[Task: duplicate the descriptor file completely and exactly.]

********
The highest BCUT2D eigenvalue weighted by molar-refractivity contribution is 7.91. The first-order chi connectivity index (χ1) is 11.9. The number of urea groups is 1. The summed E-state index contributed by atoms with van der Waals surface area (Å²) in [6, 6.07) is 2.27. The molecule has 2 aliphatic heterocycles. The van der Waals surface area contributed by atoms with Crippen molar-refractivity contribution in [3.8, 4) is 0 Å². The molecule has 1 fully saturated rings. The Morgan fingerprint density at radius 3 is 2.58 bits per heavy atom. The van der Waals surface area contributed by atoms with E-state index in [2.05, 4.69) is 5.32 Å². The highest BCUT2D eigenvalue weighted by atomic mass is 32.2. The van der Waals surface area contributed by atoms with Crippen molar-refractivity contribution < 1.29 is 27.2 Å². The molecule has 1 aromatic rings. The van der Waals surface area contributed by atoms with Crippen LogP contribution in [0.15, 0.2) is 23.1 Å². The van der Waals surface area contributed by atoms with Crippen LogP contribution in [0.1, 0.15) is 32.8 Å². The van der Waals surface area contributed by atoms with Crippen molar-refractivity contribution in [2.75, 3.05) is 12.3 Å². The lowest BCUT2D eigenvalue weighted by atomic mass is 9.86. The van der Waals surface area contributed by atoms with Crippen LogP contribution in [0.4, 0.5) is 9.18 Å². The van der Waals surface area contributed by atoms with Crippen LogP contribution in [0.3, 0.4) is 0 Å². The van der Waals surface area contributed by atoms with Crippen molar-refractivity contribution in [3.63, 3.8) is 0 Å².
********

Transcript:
The highest BCUT2D eigenvalue weighted by molar-refractivity contribution is 7.91. The first-order chi connectivity index (χ1) is 11.9. The number of urea groups is 1. The summed E-state index contributed by atoms with van der Waals surface area (Å²) in [6, 6.07) is 2.27. The molecule has 2 aliphatic heterocycles. The van der Waals surface area contributed by atoms with Crippen molar-refractivity contribution in [3.8, 4) is 0 Å². The molecule has 1 fully saturated rings. The Morgan fingerprint density at radius 3 is 2.58 bits per heavy atom. The van der Waals surface area contributed by atoms with E-state index in [2.05, 4.69) is 5.32 Å². The highest BCUT2D eigenvalue weighted by atomic mass is 32.2. The van der Waals surface area contributed by atoms with Crippen molar-refractivity contribution < 1.29 is 27.2 Å². The molecule has 1 aromatic rings. The van der Waals surface area contributed by atoms with Crippen LogP contribution in [0.15, 0.2) is 23.1 Å². The van der Waals surface area contributed by atoms with Crippen LogP contribution in [0.1, 0.15) is 32.8 Å². The van der Waals surface area contributed by atoms with Crippen molar-refractivity contribution in [2.75, 3.05) is 12.3 Å². The lowest BCUT2D eigenvalue weighted by atomic mass is 9.86. The van der Waals surface area contributed by atoms with Crippen LogP contribution in [0.4, 0.5) is 9.18 Å². The van der Waals surface area contributed by atoms with Crippen LogP contribution in [0.3, 0.4) is 0 Å². The van der Waals surface area contributed by atoms with Crippen molar-refractivity contribution in [3.63, 3.8) is 0 Å².